Coding Web Applications

By Nikhil Abraham

Web applications are easier to build than mobile applications, require little to no additional software to develop and test, and run on all devices, including desktop, laptops, and mobile. Although mobile applications can perform many common web-application tasks, such as email, some tasks are still easier to perform using web applications.

For example, booking travel is easier using web applications, especially since the steps necessary — reviewing flights, hotels, and rental cars, and then purchasing all three — are best achieved with multiple windows, access to a calendar, and the entry of substantial personal and payment information.

The programming languages used to code basic web applications, further defined in the following sections, include HTML (Hypertext Markup Language), CSS (Cascading Style Sheets), and JavaScript. Additional features can be added to these websites using languages like Python, Ruby, or PHP.

Starting with HTML, CSS, and JavaScript

Simple websites, such as the one shown, are coded using HTML, CSS, and JavaScript. HTML is used to place text on the page, CSS is used to style that text, and JavaScript is used to add interactive effects like the Twitter or Facebook Share button that allows you to share content on social networks and updates the number of other people who have also shared the same content.



Websites conveying mainly static, unchanging information are often coded only in these three languages. You will learn about each of these languages in later chapters.

Adding logic with Python, Ruby, or PHP

Websites with more advanced functionality, such as user accounts, file uploads, and e-commerce, typically require a programming language to implement these features. Although Python, Ruby, and PHP are not the only programming languages these sites can use, they are among the most popular.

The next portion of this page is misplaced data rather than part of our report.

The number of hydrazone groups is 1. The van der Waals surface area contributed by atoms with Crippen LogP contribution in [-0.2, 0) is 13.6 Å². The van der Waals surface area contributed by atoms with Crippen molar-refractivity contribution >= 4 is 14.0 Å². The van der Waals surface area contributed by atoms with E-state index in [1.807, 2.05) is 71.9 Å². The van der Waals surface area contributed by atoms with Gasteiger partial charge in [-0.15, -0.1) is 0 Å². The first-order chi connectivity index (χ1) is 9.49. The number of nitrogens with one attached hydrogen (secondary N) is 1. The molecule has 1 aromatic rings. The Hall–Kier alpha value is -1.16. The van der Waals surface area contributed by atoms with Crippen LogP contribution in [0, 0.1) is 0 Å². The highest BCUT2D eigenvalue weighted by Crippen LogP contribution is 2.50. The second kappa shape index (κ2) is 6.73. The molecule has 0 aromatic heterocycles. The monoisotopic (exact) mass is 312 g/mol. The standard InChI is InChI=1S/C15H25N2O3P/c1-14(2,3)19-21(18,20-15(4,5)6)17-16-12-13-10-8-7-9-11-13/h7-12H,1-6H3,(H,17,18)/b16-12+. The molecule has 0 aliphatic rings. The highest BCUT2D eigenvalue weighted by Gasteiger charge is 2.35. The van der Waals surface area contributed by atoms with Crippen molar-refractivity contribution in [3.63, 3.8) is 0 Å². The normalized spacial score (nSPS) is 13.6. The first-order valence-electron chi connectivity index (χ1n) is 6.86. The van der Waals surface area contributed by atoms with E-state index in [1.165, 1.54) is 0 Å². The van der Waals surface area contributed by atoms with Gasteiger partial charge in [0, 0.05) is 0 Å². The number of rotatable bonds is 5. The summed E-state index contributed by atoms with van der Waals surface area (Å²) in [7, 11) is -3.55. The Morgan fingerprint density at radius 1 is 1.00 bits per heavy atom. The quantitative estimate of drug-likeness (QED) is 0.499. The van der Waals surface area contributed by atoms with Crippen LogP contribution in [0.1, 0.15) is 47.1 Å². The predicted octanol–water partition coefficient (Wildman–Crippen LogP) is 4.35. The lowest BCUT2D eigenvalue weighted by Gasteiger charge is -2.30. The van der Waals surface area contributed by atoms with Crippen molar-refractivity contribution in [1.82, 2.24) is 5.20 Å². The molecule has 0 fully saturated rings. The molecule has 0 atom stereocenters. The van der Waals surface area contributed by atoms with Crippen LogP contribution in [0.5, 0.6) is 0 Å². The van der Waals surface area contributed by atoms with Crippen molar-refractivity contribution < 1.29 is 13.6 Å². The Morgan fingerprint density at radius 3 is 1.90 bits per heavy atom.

This popularity means there are large online communities of developers who program in these languages, freely post code that you can copy to build common features, and host public online discussions that you can read for solutions to common issues.

Each of these languages also has popular and well documented frameworks. A framework is a collection of generic components, such as user accounts and authentication schemes that are reused frequently, allowing developers to build, test, and launch websites more quickly. You can think of a framework as similar to the collection of templates that comes with a word processor.

You can design your resume, greeting card, or calendar from scratch, but using the built-in template for each of these document types helps you create your document faster and with greater consistency. Popular frameworks for these languages include

  • Django and Flask for Python

  • Rails and Sinatra for Ruby

  • Zend and Laravel for PHP